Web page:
The 595C retains the lively handling and zippy performance of the hard-top 595 Abarth, but its suspension set-up is a bit softer. Don’t let that fool you, though, because the 595C is still very firm and jarring on all but the smoothest roads.
The steering is another area where there is a bigger emphasis on ease-of-use than hardcore performance. Reviewers note that the overly assisted steering provides little information or feel while the artificial weight brought up by the Sport button does little to improve things.
Testers report some buffeting and a whirlwind effect when driving at speed with the roof down, so it’s recommended you go for the optional wind stop that is positioned behind the rear headrests.
One of the 595C’s biggest selling points is its engine – a 1.4-litre turbocharged petrol with 135hp that just wants to go. Testers describe its performance as punchy and say the 0-62mph time of 7.9 seconds feels faster due to the urgent nature of the engine and the broad spread of pulling power. Maximum torque of 152 lb ft is available from a lowly 2000rpm and coupled with the low weight of the car makes for some quick overtakes.
There are two other 595C versions called the Turismo and Competizione. The former bumps the 595C up to 160hp and the latter to 180hp. They also come with different styling and equipment which we’ll cover in more detail further down the page.
There is also a choice between a manual or a robotised manual that has an automatic mode. Even though, it’s technically impressive, testers weren’t impressed by the operation of the gearbox. They describe it as jerky and slow-witted and generally recommend the manual.
Running costs, relative to the performance on offer, are low with a claimed combined fuel consumption figure of 44mpg and a £130 annual road tax bill. If you go for the more racy Competizione version it’s even more fuel efficient at 48.7mpg combined.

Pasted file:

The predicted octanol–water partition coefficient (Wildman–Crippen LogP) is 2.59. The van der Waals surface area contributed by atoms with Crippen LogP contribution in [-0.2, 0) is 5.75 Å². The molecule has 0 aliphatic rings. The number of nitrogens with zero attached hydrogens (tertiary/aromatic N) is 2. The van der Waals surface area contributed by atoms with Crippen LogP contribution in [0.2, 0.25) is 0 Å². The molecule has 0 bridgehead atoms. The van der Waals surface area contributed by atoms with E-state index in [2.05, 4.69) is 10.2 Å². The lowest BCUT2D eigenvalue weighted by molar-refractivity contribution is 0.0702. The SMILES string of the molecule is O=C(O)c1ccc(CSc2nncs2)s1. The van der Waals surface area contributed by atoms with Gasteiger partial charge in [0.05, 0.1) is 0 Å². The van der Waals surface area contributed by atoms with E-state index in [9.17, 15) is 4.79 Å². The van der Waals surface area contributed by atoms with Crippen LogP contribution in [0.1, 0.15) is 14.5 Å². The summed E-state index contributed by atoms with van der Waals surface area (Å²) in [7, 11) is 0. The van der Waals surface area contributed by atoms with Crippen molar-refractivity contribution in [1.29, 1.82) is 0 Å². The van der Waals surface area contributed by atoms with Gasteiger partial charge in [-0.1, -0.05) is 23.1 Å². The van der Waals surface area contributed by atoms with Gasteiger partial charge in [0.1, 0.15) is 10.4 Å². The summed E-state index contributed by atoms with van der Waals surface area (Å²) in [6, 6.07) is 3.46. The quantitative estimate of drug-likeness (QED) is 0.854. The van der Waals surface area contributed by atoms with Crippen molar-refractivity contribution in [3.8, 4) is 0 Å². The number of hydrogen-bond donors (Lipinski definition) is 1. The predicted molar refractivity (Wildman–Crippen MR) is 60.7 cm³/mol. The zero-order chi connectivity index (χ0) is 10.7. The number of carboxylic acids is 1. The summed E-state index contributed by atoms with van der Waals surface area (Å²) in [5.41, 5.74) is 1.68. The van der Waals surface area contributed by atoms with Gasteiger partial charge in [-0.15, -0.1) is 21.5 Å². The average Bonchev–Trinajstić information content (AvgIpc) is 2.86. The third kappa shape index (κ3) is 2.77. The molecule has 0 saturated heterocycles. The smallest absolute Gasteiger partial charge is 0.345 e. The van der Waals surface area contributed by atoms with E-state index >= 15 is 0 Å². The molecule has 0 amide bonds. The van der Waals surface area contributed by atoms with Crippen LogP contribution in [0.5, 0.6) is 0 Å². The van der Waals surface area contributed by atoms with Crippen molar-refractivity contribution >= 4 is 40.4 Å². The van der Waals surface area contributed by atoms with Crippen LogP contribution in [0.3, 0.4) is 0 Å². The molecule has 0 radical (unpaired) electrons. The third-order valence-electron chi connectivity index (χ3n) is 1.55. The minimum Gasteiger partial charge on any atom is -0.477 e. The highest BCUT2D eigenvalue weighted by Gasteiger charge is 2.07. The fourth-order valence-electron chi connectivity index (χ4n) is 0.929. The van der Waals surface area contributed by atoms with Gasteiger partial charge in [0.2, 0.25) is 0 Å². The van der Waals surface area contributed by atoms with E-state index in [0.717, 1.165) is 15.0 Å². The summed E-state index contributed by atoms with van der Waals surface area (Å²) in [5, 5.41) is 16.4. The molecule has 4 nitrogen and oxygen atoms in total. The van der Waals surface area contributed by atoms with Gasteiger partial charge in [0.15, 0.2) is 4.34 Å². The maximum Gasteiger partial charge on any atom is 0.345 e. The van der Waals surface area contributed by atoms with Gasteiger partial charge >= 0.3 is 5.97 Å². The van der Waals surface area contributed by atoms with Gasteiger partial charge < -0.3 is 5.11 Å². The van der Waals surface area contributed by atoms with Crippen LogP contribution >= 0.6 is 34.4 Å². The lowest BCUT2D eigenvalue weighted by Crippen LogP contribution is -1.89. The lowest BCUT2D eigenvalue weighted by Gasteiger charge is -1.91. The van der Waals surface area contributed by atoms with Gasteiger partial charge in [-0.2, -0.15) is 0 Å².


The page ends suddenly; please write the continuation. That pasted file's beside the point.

Neither the convertible, nor the drop-top version of the Abarth 595 have been crash tested by Euro NCAP, but the regular Fiat 500 (which they are based upon) scored fairly well across the board with the maximum five-star score for passenger protection. The 595C and in fact all Abarth models benefit from beefier brakes which shorten stopping distances and should help with avoiding a crash in the first place.
The 595C Abarth has all the safety systems such as stability and traction control, ABS, electronic brake-force distribution and seven air-bags — which is rare in a car of this size.
The standard Xenon headlights on the 500C Abarth that are optional on lesser models are three times brighter than normal headlights.
Ignoring the well equipped basic car, there are two additional trim levels that change the 595C so much that they can easily be sold as different cars.
Abarth 595C Turismo
The middle-of-the-range model is directed towards those that buy the little Fiat as more of a fashion statement than a miniature sports car. So it comes with an eye-catching two-tone paint job, comfortable leather seats, tinted windows and red brake callipers.
Abarth 595C Competizione
Competizione is the Italian word for competition and, as a result, it’s the most race-focused trim level. It gets fabric sport seats from renowned race-car seat manufacturer Sabelt, while further upgrades inspired by the world of motorsport include cross-drilled brake disks which minimise fade after prolonged use, aluminium pedals and a passenger foot rest.
If you evaluate the 595C on practicality, usability and value for money there will be better alternatives like the better-to-drive Mini Convertible, the more comfortable Citroen DS3 or the better all-round Mazda MX-5. However, as with most things that come from Italy, the 595C is about emotion. You either see the car, fall in love with it and buy it or you get a more sensible alternative.